“Further Into Songs” is a PHW feature that allows artists to expound on the roots and influences behind great songs.
I had no idea what I (and in turn, you) was (were) in for when I asked Antiques, my official band of Summer 2K11, to share some thoughts on a song from their excellent recent album JWNS. The album, which has been blasting out of my car windows for a few weeks now, continues to impress both for its ramshackle charm and its echoes of vintage 90’s lo-fi and garage rock. Here Timothy Griffiths sheds some light on the fantastical manner that album highlight “Everybody! Do the Twist” was conceived:
The song “Everybody! Do the Twist!” originated in a series of images that came to me one night while I was having difficulty sleeping. One specific and disconcerting image kept returning to me, again and again, every time I closed my eyes. The image consisted of a gaunt Christ-figure formed entirely of bits of metal and wire and swathed in a large linen robe of sorts that billowed in the soft wind. The cloth was very sheer and it was easy for me to discern the grotesque outline of the metallic structure underneath. All around this ghastly apparition were gathered dozens of diminutive rat-faced men, appearing no larger than fifteen or twenty inches in height, though it was difficult to be certain of that, as I had little with which to compare them. They could have been giants at a distance, I suppose. In any case, these rat-faced things were perched on various platforms erected around the Christ-figure in a dizzying array; cantilevered, kaleidoscoping and swing-like constructions– it is impossible to accurately describe the nature of that bizarre edifice, or, indeed, how it remained standing. Each of the rat-faced men had a button or a lever on his platform, and these were pushed or pulled at times with a concerted fury, at other times with indifference, and sometimes not at all, seemingly at the whim of each individual, and the collective manipulation of these devices produced a corresponding movement of the Christ-figure, which writhed or compressed into a ball or spun wearily in circles. I found myself simultaneously horrified and, perversely, entertained by this scene, much in the way one is frightened, yet also titillated by the demoniac masterworks of Bosch and Bruegel. Sleep would not come to me while in this excited state, so I rose from my bed and began to pace around the room.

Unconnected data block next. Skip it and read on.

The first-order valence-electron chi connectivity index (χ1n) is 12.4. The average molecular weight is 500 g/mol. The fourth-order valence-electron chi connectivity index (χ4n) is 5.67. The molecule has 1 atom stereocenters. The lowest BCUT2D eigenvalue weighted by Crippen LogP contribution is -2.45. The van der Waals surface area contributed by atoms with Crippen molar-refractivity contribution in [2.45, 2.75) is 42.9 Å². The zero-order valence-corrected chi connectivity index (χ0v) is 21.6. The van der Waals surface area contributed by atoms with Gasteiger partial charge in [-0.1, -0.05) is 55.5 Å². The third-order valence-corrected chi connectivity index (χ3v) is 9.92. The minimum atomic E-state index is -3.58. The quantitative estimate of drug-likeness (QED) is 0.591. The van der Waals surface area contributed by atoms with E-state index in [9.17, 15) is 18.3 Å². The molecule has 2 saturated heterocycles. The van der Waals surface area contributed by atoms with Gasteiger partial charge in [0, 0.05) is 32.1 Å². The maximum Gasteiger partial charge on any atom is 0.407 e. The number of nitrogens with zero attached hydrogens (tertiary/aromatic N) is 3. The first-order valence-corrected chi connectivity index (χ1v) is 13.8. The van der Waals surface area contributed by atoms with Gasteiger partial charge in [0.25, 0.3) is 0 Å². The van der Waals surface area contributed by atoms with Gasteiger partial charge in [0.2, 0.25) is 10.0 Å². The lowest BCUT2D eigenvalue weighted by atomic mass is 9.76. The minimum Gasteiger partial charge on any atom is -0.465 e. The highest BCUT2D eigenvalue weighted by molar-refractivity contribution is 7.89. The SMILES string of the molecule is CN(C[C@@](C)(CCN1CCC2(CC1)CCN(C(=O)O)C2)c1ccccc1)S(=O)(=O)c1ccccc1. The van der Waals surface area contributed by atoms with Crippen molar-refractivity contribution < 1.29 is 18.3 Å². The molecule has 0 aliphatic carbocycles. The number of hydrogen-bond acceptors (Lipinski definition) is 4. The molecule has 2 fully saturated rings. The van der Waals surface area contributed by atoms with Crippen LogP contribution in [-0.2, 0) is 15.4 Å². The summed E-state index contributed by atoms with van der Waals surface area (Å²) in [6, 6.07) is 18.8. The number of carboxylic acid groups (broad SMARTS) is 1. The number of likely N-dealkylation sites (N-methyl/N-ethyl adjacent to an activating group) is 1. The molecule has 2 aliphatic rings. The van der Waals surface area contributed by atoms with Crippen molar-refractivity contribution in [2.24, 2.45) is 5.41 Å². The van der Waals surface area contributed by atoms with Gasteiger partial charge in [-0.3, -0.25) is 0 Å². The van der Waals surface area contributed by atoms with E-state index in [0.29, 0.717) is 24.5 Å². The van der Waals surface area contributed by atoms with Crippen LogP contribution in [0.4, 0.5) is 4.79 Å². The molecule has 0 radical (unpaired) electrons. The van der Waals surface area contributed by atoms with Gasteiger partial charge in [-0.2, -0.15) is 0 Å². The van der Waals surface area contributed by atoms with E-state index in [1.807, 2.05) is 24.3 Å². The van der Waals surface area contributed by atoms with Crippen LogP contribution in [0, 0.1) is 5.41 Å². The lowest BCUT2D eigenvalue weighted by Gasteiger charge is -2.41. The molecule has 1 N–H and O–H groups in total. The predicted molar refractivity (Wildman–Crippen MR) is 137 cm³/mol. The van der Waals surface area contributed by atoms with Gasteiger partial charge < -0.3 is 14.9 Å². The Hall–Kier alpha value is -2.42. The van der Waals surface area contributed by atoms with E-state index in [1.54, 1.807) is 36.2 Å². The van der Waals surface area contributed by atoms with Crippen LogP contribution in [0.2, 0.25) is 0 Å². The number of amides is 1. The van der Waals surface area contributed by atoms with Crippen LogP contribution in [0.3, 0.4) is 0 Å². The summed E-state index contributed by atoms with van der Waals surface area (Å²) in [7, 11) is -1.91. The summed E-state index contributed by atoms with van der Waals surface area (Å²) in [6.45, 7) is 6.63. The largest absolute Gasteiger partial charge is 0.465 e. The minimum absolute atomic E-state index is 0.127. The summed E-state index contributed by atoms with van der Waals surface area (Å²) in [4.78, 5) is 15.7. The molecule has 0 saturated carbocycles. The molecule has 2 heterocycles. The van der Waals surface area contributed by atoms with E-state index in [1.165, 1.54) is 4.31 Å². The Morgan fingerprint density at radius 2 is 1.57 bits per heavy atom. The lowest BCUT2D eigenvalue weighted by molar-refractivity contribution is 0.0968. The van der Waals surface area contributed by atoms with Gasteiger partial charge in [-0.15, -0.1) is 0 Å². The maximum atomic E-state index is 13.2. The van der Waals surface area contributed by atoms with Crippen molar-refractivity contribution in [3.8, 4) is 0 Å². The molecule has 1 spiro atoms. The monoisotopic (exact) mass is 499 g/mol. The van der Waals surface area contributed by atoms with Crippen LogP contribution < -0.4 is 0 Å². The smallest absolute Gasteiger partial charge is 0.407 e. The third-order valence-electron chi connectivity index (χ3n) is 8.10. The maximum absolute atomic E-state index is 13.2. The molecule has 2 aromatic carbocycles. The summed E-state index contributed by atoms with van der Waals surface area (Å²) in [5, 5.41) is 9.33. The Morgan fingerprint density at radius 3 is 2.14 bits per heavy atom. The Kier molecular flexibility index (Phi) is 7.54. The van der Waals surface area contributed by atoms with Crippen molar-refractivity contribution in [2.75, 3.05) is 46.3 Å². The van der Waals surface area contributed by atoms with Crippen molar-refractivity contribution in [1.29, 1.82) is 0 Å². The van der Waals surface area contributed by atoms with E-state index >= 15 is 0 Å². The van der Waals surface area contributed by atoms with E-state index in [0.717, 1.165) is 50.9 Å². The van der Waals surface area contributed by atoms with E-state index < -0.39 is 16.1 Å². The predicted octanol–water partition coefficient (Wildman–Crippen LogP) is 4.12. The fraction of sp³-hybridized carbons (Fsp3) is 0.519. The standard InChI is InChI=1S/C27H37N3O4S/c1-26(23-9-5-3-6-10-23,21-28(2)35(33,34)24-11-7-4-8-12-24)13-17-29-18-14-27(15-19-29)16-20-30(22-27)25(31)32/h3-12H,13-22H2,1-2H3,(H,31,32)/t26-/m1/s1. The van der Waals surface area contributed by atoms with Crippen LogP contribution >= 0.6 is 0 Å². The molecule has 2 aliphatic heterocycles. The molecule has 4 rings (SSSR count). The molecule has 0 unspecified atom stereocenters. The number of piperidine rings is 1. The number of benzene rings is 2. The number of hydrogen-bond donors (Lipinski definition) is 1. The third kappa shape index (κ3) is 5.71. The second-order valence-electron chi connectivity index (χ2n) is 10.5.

As I paced, I began to think about something a friend had told me a few days earlier, when we had chanced to meet at a restaurant called The Brawl, a favorite of mine. He, after consuming a few too many drinks, began to relate the utterly odd and tragic story of his father’s death at the hands of his mother. His mother, he told me, had worked for years in a small convenience store in the country, and was often alone in the store during the slow hours of the night. His father, unbeknownst to the other members of the family, was a prolific thief, responsible for a spate of armed robberies stretching across three counties. Whenever news of these robberies showed up on television, the husband would turn to the wife and say, “Honey, I know you’ve got that little silver pistol hidden under the counter at the store, but I want you to promise me, if you ever get held up, that you won’t even think of using it. It won’t do you no good and it’ll probably get you killed.” The wife always agreed to this request, as the pistol wasn’t hers (it belonged to the store’s owner) and she had never been entirely comfortable with having it under the counter. After the husband had heard several such reassurances from his wife, he decided he would rob the store. He entered the store in the middle of the night, dressed in clothes unfamiliar to his wife and with his face covered by a mask; he also carried a large rifle, which he had left unloaded. He yelled loudly for everyone to put their hands up, then he ordered his wife to open the cash drawer. The store’s only patron at that hour was an elderly man who often wandered in during the night and became trapped in the aisles. This elderly man, having become quite agitated at all the commotion, stumbled into a shelf of soup cans and managed to knock several of them onto the floor. Upon hearing this noise, the husband spun and pointed the rifle at the old man, his finger tense on the trigger. The wife, fearing for the elderly man’s life, pulled the silver pistol from beneath the counter and fired two bullets into her husband’s chest. As he lay on the floor, bleeding, she stripped off his mask and only then realized what she had done.
My friend told this story to me and confessed that lately he had been feeling more and more uncertain that his mother had been unaware of his father’s identity on that strange night. “How could she have missed it?” he asked me. “There had been dozens of thefts, all that money coming in, my father sneaking around at odd hours. She must have had some idea.” This terrible thought, that his mother had in fact knowingly murdered his father, was beginning to have a disturbing effect on my friend. He told me he had been drinking far too much. He told me that he had lost his job. I was deeply concerned for his well-being, but didn’t know what to say.
With these disharmonious and worrying thoughts clashing in my mind, I sat down and began to write the song that would eventually become “Everybody! Do the Twist!” It is my firm hope that the song conveys to you, the listener, some remnant of what I felt on that sleepless night.
Timothy M. Griffiths
MP3 :: Everybody! Do the Twist
(from JWNS. Buy here)
MP3 :: ETC